With data gathered from 47 university counseling centers in the United States, this study addresses both inter- and intra-group differences in symptomatology at intake among international students. In Study 1, symptomatology among international students was explored in comparison to
US ethnic groups. In Study 2, intra-group differences in symptomatology among international students were examined. In Study 1, data consisted of 14,421 international, White American, African American, Asian American, and Latina/Latino American counseling center clients who completed the CCAPS-62
at intake. Partially supporting our hypothesis, results indicate significant findings among international students in the social anxiety and academic distress domains of the CCAPS-62. Contrary to our expectations, Asian American students reported significantly greater concerns across many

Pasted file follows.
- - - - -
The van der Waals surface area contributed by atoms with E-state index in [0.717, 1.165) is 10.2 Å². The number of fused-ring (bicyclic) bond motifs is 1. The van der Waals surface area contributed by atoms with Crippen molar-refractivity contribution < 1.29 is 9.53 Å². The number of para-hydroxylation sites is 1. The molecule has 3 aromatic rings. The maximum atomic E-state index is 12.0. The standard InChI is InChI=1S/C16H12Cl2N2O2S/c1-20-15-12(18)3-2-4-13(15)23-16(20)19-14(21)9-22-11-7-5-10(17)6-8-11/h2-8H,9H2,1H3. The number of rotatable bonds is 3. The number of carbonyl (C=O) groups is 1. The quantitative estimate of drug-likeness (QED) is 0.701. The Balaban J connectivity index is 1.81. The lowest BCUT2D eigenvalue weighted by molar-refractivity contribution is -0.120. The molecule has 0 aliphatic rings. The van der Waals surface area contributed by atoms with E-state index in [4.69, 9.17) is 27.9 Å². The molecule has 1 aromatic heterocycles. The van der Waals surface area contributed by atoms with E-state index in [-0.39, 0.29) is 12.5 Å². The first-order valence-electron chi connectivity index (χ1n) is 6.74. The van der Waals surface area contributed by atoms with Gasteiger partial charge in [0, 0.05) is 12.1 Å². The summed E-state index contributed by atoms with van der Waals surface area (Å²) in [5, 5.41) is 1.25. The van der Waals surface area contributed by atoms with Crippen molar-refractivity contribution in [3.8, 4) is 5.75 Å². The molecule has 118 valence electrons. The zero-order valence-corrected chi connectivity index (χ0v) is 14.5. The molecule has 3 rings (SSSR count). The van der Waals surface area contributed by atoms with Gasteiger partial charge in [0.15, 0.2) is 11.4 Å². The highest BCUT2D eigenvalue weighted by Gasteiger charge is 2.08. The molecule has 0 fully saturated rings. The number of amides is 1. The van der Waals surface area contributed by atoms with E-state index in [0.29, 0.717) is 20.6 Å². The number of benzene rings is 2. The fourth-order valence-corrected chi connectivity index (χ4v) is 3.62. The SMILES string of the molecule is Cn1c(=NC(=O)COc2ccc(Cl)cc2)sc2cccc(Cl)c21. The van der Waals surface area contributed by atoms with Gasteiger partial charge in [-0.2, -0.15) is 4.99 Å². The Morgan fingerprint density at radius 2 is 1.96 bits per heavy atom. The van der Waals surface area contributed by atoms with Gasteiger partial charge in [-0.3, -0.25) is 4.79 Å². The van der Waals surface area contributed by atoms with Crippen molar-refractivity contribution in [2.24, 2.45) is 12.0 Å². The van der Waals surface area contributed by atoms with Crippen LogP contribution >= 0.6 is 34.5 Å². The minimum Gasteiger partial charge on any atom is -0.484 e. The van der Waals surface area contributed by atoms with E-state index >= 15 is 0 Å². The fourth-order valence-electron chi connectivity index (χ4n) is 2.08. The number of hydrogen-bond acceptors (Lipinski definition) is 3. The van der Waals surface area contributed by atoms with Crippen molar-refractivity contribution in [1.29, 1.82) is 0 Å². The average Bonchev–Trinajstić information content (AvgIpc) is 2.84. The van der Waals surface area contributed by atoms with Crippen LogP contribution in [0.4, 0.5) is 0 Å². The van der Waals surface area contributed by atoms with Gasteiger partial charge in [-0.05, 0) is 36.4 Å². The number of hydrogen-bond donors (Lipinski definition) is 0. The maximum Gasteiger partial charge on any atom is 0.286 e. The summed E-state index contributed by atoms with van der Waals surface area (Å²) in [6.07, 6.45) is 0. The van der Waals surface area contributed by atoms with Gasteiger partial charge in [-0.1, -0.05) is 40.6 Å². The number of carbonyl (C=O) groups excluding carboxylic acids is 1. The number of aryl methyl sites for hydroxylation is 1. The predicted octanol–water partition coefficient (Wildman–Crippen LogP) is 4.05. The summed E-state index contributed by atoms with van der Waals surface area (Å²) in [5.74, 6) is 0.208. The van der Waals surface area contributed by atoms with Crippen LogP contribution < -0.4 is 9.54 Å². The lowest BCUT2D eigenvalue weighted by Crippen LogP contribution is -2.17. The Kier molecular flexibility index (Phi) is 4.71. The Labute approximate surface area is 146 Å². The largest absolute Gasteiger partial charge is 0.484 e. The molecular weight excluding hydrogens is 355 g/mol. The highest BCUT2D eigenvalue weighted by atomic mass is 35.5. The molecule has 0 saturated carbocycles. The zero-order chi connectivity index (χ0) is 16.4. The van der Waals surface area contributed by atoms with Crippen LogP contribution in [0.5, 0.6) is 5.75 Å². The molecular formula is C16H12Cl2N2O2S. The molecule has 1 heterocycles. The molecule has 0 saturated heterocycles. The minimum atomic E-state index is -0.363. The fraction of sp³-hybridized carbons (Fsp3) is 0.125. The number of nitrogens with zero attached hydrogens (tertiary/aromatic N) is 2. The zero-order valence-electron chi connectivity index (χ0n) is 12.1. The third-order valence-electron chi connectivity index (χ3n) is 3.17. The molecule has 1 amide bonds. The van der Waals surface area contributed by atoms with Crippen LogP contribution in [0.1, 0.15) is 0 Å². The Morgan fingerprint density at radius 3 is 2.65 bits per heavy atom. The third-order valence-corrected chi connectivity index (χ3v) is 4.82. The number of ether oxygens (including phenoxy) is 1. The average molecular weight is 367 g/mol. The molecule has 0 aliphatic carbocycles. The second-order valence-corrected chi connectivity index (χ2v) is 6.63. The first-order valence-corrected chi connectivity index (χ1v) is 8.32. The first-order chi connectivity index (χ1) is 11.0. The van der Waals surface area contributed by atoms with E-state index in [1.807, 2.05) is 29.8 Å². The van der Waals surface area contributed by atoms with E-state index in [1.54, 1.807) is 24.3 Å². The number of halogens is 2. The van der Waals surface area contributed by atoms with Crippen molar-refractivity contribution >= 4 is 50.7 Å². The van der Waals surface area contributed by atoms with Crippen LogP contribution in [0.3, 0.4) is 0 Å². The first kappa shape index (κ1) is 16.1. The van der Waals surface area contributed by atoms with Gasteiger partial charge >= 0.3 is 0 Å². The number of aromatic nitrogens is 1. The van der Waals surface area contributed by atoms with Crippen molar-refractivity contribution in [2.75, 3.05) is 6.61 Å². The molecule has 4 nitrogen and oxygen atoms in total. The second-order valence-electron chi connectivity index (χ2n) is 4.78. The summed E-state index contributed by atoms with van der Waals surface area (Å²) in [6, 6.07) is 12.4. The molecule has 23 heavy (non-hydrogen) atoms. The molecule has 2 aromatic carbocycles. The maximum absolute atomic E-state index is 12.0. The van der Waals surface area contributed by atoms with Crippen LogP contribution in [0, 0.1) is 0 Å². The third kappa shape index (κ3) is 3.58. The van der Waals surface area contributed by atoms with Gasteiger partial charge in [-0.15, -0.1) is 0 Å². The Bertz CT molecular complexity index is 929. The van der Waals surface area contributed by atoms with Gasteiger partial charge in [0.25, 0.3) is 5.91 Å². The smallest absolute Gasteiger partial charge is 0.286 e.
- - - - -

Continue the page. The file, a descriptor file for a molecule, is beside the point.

domains when compared to other groups. In Study 2, international students (n = 607) were further divided into five continents of origin: Asia, Africa, North America, South America, and Europe. Results indicate that in multiple domains, international students from Asia and
Africa reported significantly greater concerns than those from Europe, North America, or South America. Implications of findings for university counseling centers and universities at large are discussed.
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Document Type: Research Article
Counseling and Psychological Services, University of Michigan, Ann Arbor, MI, USA
Department of Psychology, The Pennsylvania State University, University Park, PA, USA
Department of Educational Studies, Purdue University, West Lafayette, IN, USA
Counseling and Psychological Services, The Pennsylvania State University, University Park, PA, USA
April 3, 2018
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